You know the lyric: “Momma said there’d be days like this; there’d be days like this my momma said.” Are we taking the good with the bad?
Of all the elements of working—no matter the size of the organization or the industry—nothing may be more universal than the rollercoaster of emotions we all experience. One day you close a big deal or solve a customer’s problem and you’re feeling pretty great. And another day everything falls apart.
Which brings me to #3 from our ten-point guide to great workplace culture:
There will be good days. Celebrate them. There will be bad days. Accept them.
Celebrating Good Days
This assignment sounds easy. When things go well, we want to throw a party. We’re happy to eat cake or have a glass of champagne. Sometimes, it’s about having the right level of celebration for the accomplishment at hand. It’s all too easy for a major accomplishment to merely get a word of thanks, or to embarrass someone with your enthusiasm over their minor victory.
One option is to show appreciation through a special event or giving people gifts. But research shows that parties aren’t always wanted and presents can backfire. So what does it mean to celebrate a good day? Acknowledge that it happened to yourself. And once in a while, acknowledge it with the rest of your team.
Accepting Bad Days
When things aren’t going well, there is a chance they are going poorly. Failure is part of business, and as much as I personally want to encourage everyone to recognize the critical role of making mistakes in finding success, screwing up can be pretty upsetting.
Wallowing in the bad news can be toxic. Instead, try and practice self-forgiveness. And if it’s someone else who made the mistake, tell them you appreciate them and understand that mistakes are part of the process.
So what does it mean to accept a bad day? Acknowledge that it happened to yourself. And once in a while, acknowledge it with the rest of your team.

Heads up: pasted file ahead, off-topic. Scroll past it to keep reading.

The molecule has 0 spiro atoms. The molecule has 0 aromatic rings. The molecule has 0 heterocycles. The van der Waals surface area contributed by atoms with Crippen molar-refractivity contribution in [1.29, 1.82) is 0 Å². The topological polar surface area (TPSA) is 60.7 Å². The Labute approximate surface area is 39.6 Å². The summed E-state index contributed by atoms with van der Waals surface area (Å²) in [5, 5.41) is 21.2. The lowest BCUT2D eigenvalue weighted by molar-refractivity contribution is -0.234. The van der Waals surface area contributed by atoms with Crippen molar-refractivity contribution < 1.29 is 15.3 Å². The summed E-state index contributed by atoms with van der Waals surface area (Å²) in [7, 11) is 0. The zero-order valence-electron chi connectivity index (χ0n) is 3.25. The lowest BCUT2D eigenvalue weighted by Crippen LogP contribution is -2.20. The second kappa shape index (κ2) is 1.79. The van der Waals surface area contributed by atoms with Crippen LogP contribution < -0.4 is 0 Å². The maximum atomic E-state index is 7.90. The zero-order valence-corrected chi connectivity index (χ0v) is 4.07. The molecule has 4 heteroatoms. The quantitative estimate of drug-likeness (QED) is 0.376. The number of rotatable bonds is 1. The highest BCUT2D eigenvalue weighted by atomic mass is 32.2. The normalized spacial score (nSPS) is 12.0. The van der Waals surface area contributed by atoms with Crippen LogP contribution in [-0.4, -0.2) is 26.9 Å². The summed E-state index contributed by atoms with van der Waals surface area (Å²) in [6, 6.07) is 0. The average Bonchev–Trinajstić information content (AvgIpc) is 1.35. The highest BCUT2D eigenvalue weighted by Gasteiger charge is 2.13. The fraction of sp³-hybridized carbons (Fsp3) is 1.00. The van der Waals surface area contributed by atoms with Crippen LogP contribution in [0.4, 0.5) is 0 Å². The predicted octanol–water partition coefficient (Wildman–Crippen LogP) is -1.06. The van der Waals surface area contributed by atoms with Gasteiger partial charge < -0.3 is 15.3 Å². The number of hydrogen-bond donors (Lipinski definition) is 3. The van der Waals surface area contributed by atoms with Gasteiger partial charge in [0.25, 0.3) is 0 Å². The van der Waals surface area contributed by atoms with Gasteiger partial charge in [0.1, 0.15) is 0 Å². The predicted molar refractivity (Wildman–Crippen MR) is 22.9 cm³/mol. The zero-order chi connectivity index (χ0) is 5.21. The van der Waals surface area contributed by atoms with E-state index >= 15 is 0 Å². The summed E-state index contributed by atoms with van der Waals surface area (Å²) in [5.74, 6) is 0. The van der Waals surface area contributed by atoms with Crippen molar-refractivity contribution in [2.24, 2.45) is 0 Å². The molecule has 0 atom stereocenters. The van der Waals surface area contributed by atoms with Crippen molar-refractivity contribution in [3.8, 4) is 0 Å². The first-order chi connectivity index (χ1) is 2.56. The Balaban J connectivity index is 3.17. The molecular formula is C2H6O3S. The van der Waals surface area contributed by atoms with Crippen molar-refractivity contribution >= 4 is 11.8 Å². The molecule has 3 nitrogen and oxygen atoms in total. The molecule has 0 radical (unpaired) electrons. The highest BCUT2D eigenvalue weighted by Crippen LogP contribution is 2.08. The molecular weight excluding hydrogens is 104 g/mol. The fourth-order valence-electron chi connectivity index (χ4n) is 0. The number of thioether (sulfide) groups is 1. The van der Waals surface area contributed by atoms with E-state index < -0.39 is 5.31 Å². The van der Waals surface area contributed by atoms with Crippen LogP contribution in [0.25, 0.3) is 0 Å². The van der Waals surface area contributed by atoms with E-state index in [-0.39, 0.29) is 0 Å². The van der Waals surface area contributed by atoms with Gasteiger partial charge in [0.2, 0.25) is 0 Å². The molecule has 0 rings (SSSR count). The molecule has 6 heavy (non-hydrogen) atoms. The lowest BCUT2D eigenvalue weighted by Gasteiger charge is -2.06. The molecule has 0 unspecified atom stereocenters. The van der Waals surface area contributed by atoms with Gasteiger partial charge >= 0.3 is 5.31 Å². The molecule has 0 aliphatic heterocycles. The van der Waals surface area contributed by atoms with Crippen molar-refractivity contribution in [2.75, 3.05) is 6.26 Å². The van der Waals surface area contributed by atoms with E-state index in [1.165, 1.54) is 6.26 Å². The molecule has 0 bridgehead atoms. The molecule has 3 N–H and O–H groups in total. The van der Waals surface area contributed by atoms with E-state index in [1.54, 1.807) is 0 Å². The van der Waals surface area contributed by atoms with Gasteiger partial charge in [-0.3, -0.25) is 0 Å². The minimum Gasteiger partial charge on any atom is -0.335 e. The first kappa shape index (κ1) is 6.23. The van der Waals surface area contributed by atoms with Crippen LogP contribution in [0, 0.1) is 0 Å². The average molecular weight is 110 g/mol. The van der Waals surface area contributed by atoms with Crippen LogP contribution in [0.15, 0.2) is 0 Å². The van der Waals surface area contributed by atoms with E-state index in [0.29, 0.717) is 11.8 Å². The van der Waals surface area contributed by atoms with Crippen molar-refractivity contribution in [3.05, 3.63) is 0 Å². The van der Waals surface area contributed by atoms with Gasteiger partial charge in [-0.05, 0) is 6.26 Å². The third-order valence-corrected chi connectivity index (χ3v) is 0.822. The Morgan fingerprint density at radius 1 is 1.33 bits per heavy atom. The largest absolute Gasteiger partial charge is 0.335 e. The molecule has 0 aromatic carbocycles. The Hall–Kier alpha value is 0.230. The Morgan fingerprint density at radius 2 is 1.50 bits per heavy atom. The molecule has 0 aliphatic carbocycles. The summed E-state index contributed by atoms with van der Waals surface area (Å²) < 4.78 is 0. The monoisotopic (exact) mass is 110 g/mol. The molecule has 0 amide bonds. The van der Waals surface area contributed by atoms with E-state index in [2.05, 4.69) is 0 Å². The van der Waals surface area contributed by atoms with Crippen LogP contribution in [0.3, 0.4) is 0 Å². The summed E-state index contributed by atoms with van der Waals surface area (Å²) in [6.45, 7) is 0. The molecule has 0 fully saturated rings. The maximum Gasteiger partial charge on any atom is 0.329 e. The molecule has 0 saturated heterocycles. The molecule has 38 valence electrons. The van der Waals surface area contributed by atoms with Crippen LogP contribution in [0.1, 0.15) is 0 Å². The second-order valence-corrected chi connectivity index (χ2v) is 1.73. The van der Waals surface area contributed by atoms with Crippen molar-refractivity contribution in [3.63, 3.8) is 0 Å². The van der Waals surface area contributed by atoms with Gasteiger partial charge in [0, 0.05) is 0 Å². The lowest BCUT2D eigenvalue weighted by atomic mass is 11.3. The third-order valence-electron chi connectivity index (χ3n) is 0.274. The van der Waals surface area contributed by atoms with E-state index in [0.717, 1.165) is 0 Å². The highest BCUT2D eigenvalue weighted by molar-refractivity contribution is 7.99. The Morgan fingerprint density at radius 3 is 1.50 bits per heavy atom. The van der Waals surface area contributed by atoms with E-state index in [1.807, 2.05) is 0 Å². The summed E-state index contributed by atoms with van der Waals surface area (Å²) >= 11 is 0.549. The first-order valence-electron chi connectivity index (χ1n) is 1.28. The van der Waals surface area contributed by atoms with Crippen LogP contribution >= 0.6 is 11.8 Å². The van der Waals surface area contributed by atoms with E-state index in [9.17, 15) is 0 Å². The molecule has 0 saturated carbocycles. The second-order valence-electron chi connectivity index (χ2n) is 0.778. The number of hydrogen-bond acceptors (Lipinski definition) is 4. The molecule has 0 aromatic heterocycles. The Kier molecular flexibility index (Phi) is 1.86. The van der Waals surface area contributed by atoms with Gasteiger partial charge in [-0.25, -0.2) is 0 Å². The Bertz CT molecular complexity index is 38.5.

The Curse of Mediocrity
It doesn’t seem too hard to “celebrate good days” and surely it’s not a huge stretch to “acknowledge bad days.” But what all too many organizations and individuals do is hang out in the lukewarm middle.
Once again, you know how it goes:
“Eh, it’s fine.”
Wouldn’t you rather talk to someone who had a great day, or even a terrible day—with the understanding that each day was different? The emotional range shows their capacity. People whose jobs are “just okay” aren’t likely to take big risks or put in extra effort. They aren’t likely to speak up with new ideas or take the blame when they make an error.
In short, the reason we want people to “celebrate good days” and “acknowledge bad days” is because those are the only kinds of days we want you to have.
Culture Is Choices
If you’re reading along as we expand on each of the ten points in the original list, you may start to see a theme. You can’t have a great organization unless you make specific decisions about what you want. What do you want to encourage or discourage? What do you want to control or choose not to control?
Here’s one final line you’ve heard before: “You can’t choose what happens to you, but you can choose how you react to what happens to you.”
Organizations are the sum of the choices made by everyone in them, every day. And when good days happen, those organizations should celebrate. When bad days happen, they should acknowledge them.
Culture is choices. What will you decide to do with what happens tomorrow?